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| 800.800.7806 | blueprintbytct.com
Good Health in Our Community BEHAVIORAL HEALTH SERVICES
ACCESS TO CARE
Good mental health is good for both individuals and our community. Thatâ€™s why St. Vincent Healthcare now offers integrated behavioral health services at our primary care clinics. These mental health professionals work with our doctors and health providers to deliver whole-person care.
has ranked in the TOP 5 for suicide rates in the nation for over 30 years.
1 in 5
Americans will experience a mental illness in a given year. Based on population, the number of Montanans taking their own lives was
2X the national average in 2016.
The new Mobile Mammography Coach offers 3D imaging technology, proven to find invasive cancers 40% more frequently than traditional 2D mammograms. St. Vincent Healthcare offers 1 OF ONLY 2 mobile mammography programs in Montana.
ADDRESSING OBESITY St. Vincent Healthcare takes an active role in increasing activity for kids and adults in our community. We partner with the YMCA to offer our Diabetes & Heart Disease Prevention Program, helping adults reduce their risk for these chronic diseases. 16 |MARCH-MAY 2019 | LiNK BUSINESS QUARTERLY
is Healthy for Your Bottom Line
New Mobile Mammography Coach
Community Clinic based at Lockwood School
Coming Soon! Mobile Occupational Health Services
From our walk-in clinics open 365 days a year and conveniently located primary care clinics to virtual doctor visits and making it easy to book appointments online, we continue to ensure our patients and communities are empowered to access care on their time, and on their terms.
See how St. Vincent Healthcare can improve your companyâ€™s bottom line at svh.org. 17 |MARCH-MAY 2019 | LiNK BUSINESS QUARTERLY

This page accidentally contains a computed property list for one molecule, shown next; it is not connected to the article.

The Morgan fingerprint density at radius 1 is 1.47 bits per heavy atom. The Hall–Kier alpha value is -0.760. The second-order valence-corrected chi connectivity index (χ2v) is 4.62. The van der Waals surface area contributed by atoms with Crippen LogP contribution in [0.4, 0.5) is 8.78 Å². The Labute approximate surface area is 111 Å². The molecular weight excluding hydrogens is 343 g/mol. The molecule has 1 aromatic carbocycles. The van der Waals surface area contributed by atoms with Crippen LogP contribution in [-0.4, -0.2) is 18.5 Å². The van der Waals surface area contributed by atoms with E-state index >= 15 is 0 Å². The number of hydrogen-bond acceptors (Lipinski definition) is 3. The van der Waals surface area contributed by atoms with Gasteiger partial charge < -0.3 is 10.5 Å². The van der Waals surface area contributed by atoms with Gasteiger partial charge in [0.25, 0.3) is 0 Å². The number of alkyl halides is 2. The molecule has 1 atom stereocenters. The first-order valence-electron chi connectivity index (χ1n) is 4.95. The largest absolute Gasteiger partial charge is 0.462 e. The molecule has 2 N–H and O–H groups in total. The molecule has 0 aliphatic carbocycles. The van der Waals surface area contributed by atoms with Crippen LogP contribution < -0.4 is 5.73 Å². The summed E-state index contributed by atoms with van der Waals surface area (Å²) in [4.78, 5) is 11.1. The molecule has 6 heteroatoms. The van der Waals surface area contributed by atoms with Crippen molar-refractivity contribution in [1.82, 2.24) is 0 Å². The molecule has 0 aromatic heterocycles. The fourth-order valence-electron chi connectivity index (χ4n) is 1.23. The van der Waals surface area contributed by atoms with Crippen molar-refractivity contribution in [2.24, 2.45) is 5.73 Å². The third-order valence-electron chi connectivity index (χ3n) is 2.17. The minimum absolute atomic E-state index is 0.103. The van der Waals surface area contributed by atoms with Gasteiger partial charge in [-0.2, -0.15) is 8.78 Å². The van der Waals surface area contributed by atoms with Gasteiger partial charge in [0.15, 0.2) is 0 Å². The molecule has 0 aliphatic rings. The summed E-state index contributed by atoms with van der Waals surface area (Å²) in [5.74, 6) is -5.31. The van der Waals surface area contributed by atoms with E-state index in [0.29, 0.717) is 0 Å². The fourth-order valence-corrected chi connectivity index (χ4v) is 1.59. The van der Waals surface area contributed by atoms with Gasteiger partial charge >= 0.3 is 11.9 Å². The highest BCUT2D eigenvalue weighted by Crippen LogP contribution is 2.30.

Pictured above: Helena Capital. COURTESY BILLINGS CHAMBER
Advocating for Business at the
Legislative Session BY DANIEL J. BROOKS
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e’ve passed the halfway mark and are coming into the home stretch of Montana’s 66th Legislative Session. With a Constitutional mandate to meet every two years, for no longer than 90 days, legislators need to work quickly to amend, strike, and draft new laws. Despite the difficulties and the constrained timeline, our citizen legislature accomplishes this great task every other year. It’s been a busy 2019, with over 3,000 bill drafts in the legislative database and dozens that have gotten our attention. Your Billings Chamber of Commerce has been actively engaging legislators and committees, lobbying for the policies that will help our member businesses and organizations. We focus on a pro-business, non-partisan approach, emphasizing the need for solutions over party politics.
ADVOCATING So far this session, we’ve covered a host of business issues: opposing substantial private wage increases, new taxes, and additional regulations, while supporting Medicaid expansion, career and technical education, and income tax revisions to incentivize military retirees to bring their entrepreneurial spirit and work ethic to Montana. But our primary focus is in three key areas: (1) our economic development toolkit; (2) public safety; and (3) tourism industry support. Each of these priority areas addresses our need to build a better Billings and attract the next generation of workforce. With businesses expressing difficulty in attracting and retaining the talented individuals needed to help their business grow, it is essential we focus on the areas that have substantial impact on workforce challenges. With additional economic development tools, an increase in public safety, and bringing more people to Montana, we hope to backfill the nearly 44,000 workers who will leave the workforce in the next 10 years.
ECONOMIC DEVELOPMENT TOOLKIT Perhaps the most game-changing economic development initiative is the 406 Impact District legislation being brought forth to create a new economic development tool. This tool would allow for massive private investment to “turn on” a public contribution to offset the costs of the private sector financing and building civic infrastructure. It puts the risk of financing and building on the private side, rather than the public, reversing the traditional model of community and civic development. Utilized across the state, this legislation could put
Montana on the map for major private investment and attracting and retaining the skilled workforce we need for our businesses to thrive.
And, concerning our business community, the study would investigate the direct and indirect costs incurred by our business community.